Nine is older than six. Nevertheless, this, from all appearances, is a case of childish play and curiosity. If it must go beyond the purview of the parents of the children and the possibility of some counseling, why is
family court not adequate? Why are prosecutors and even the possibility of criminal charges and sex crimes part of the equation? If the juvenile prosecutors and the Juvenile Court referenced in the article preclude the possibility of this child having a criminal record and being required to register as a sex offender, then they are doing it right, and I hope that is so. However, my confidence level is not high.

The trend is to criminalize, more and more, behavior that is not criminal, behavior that is merely stupid, and, most disturbingly, behavior that is part of normal childish curiosity and play, behavior that is part of normal child development.

And most disturbing of all is the fact that the sex offender registry, something sold to the public on the grounds that it would protect children, is now a weapon used against children and putting them in unfathomable danger.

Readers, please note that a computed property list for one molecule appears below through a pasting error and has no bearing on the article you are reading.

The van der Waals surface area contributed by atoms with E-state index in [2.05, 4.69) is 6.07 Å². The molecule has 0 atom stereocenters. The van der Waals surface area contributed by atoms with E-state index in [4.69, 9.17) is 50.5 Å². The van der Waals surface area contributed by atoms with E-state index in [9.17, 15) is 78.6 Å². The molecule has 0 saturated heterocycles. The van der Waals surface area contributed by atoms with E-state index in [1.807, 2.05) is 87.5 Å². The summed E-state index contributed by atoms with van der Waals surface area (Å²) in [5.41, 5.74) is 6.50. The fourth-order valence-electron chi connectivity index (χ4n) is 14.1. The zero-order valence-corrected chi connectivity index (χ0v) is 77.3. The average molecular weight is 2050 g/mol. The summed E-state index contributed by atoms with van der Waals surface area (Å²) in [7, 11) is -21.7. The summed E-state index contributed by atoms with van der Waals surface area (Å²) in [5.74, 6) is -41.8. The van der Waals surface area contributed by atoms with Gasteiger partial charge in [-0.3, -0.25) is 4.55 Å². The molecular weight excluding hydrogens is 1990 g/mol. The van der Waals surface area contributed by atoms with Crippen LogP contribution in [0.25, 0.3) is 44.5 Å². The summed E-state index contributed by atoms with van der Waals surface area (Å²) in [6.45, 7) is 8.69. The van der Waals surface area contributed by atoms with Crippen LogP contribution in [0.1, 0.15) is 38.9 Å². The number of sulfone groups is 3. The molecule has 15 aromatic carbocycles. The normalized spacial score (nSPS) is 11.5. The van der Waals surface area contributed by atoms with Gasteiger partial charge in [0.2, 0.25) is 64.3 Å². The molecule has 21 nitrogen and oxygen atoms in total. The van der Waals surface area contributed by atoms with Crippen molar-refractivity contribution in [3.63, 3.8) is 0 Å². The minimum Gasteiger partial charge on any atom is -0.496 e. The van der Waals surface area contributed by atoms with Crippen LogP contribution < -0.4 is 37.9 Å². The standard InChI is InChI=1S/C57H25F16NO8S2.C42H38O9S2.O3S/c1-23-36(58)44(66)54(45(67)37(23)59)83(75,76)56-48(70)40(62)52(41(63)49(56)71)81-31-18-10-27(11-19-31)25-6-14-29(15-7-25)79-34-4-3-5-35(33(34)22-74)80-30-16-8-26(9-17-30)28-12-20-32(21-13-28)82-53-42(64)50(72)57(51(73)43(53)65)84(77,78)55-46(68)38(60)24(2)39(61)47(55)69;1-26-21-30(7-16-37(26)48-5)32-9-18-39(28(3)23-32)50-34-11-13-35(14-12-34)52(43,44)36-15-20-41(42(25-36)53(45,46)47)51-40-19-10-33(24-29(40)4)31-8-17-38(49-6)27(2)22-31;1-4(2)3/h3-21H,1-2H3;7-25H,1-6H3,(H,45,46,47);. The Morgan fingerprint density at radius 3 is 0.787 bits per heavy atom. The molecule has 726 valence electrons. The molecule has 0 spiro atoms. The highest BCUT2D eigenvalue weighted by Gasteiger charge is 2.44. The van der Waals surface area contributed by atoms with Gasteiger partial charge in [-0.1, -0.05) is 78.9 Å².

Tuesday, May 27, 2014

The truth, the whole truth, and nothing but the truth

On May 20, an editorial was printed in the Keene, New Hampshire's Sentinel. Titled "State's sex-offender registry overreaches,” it says much that is good and grounded in facts.

Its primary thesis is that inclusion on a public sex offender registry is punishment and not merely regulatory. When this scheme was first conceived, it was pronounced to be a regulatory mechanism, and the Supreme Court agreed. Since then, being placed on a public registry has indeed become, increasingly each year, a
death knell for many.

Employers have fired productive workers due to threats of boycotts and, in some cases, vandalism to their property because they employed a sex offender. Many registrants can’t even get hired.

Registrants with children suffer many varied punishments: inability to keep suitable housing in which to raise their children, forced separation from their families due to the housing and a myriad of other issues, having their children terrified by vigilantes vandalizing the home or the family vehicle, and seeing them come home in tears and even bruises from the treatment received at the hands of their peers due to daddy being on the sex offender registry.